First Quality's argument that the stretching and contraction power test is unreliable because it was performed incorrectly-it lacked adequate quality control measures, some samples might not have been exactly 25 millimeters, and one sample had split side seams-is similarly unpersuasive. First, Sherrod's test protocols describe in detail how to perform the test and how to address quality control. (Sherrod Report Ex. BB, at 49-50, DN 96-12). Under Sherrod's protocols, almost 200 samples were tested and maintained in individually labeled bags. (Pls. Opp'n Defs.' Mot. Exclude Portions Expert Report of Earle Sherrod Relating to Infringement & Summ. J. 22, DN 107 [hereinafter Pls.' Opp'n]; Sherrod Report Ex. BB, at 49-50, DN 96-12). If side seams or elastics were cut, technicians were instructed to place the product into a separate bag. (Sherrod Report Ex. BB, at 50, DN 96-12). Second, Sherrod explained in his deposition that it is difficult, if not impossible, to cut strips of exactly equal length. (Sherrod Dep. 172:18-24, 263:5-19). Moreover, the pictures that First Quality produced in support of its argument are of samples taken after testing. (See Defs.' Mot. Exclude- Infringement 12). In his declaration, Sherrod explained that “the ragged edges of the tested samples are the result of the impact of the elastic contraction of the sample on the woven-like nature of the spunbond material sheet of the tested sample, not any improper cutting.” (Sherrod Decl. 22, 23). Third, the sample with cut elastics and split side seams that First Quality points to in support of its argument was not even tested, as SCA's counsel noted on the record during Sherrod's deposition. (Sherrod Dep. 389:4-24).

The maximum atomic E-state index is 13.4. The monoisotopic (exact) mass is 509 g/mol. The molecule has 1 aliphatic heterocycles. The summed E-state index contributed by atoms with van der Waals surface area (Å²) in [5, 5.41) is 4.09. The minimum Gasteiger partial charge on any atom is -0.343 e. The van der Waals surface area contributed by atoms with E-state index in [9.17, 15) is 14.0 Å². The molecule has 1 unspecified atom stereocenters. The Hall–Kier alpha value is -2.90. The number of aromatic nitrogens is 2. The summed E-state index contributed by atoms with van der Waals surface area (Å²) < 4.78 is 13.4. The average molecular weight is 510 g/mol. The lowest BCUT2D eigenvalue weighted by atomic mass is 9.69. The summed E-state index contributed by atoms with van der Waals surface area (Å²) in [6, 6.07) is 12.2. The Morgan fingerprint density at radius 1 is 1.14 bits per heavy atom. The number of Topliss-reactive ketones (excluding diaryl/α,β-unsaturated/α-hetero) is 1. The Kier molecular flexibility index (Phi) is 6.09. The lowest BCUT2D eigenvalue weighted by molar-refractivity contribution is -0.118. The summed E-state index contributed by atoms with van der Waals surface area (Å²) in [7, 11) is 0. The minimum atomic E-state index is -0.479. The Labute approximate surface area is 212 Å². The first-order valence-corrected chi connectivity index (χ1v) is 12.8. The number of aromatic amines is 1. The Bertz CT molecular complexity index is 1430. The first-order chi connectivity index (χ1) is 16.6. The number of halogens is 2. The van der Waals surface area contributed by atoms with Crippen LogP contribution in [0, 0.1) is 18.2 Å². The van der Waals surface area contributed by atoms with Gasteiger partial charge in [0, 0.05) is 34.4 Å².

First Quality is once again incorrect that, aside from testing, Sherrod's opinion rests on nothing more than generalized conclusions. Sherrod's visual inspection of the Accused Products and review of technical documents, as outlined above, further bolster the reliability of his opinion. It would no doubt be impermissible for Sherrod to blankly state that each Accused Product meets the stretching and contraction power limitation. That is not the case here; Sherrod examined the Accused Products and the technical documents associated with them and explained why each meets the stretching and contraction power limitation.